That by itself should motivate you to stop that nasty habit of judging others. But there’s more…

2.  Remember that I will be accountable to God.
Romans 14:12-13 (NLT)
Yes, each of us will give a personal account to God. So let’s stop condemning each other.

You're not accountable to me in the ultimate sense of every area of your life. And I don't have to report to you, either. Sorry. But one day we're all going to stand before God and we will be accountable to Him. God is going to know our deeds, our motives, our thoughts, our attitudes… and remember, He and He alone is The Judge.

So how is God going to judge?  He's going to judge honestly, fairly, truthfully. It won't be based on lies, or rumors, or third hand passed down stuff… His judgment will be based on the facts. He will judge impartially and fairly.

Now, in our court system, it seems some people get off lighter than others.  Sometimes it just doesn't seem fair. And that's true. Sometimes there are miscarriages of justice. But not so with God. The Bible never said that the world would be fair, but God is fair and one day He’s going to settle the score.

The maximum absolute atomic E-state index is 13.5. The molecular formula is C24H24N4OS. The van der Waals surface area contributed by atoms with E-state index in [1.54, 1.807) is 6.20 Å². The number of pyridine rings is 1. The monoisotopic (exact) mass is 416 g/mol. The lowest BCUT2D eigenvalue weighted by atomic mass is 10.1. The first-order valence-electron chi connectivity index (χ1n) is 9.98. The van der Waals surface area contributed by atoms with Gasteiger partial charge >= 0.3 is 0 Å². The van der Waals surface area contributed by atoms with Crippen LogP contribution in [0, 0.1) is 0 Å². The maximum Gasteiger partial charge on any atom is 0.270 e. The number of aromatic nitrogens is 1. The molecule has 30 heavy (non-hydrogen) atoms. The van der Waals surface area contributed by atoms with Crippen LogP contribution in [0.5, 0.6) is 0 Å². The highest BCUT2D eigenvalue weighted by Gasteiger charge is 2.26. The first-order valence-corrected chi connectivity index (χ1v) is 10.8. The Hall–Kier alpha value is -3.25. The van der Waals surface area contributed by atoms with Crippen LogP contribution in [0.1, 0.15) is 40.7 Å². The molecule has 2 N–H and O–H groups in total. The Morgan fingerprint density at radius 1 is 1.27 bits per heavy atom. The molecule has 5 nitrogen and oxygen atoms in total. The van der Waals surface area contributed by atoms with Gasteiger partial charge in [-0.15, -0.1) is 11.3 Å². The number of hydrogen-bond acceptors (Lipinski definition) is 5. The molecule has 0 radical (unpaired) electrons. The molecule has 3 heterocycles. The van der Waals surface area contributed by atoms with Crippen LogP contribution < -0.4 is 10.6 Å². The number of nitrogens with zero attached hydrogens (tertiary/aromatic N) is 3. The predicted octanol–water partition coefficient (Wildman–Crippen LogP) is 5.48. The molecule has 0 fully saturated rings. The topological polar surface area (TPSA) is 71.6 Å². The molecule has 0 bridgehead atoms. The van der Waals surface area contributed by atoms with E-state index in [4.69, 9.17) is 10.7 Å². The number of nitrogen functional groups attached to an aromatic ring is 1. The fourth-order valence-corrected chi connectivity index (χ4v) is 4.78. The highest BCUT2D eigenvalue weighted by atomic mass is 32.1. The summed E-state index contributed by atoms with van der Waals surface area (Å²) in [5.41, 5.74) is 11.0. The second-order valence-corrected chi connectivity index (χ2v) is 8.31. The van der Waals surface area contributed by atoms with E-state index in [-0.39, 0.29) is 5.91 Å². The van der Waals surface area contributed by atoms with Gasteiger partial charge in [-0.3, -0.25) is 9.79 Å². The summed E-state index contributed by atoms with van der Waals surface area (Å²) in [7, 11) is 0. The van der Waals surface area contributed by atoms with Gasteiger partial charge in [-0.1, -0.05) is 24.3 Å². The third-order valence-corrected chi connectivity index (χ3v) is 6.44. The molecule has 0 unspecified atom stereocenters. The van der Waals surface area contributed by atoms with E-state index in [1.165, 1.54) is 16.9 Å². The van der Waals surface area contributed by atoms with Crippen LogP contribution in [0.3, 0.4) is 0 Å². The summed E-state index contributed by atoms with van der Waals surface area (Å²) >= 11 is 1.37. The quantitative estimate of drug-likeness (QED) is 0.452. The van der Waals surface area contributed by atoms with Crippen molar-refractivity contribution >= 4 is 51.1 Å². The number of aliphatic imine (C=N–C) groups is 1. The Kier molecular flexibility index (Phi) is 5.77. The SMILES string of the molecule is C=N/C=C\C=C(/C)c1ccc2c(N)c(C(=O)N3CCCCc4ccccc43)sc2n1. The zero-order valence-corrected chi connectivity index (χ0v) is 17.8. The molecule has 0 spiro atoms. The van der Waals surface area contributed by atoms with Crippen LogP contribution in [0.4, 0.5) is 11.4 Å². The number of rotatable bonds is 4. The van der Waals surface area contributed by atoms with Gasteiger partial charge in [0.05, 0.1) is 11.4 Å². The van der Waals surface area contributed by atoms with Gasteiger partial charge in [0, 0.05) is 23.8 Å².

We will all be accountable to God. And one of the things He’s going to hold us accountable for is how we judge and condemn others. He’s instructed us not to treat others that way, and knowing that you’re going to be held accountable for that should motivate you to show mercy instead of judgment.

3.     Remember how much God has been merciful to me.

When you first become a Christian you understand how much you're forgiven. It's the most thrilling experience and you're really grateful for it. You know just how merciful God has been to you.

But sometimes that changes for people. The longer you're a Christian, the more likely you are to begin to take it for granted.

Kind of like the boss who decides to give everybody in the company a $500 bonus at Christmas time. He didn’t have to do it, and everybody is thrilled and very grateful. The second year comes around and the boss looks at the books and decides to do it again -- a second $500 bonus. But by the third you’re expecting it, you’re counting on it, you’ve already spent the money, and you start to think you deserve it. You forget that it’s a bonus.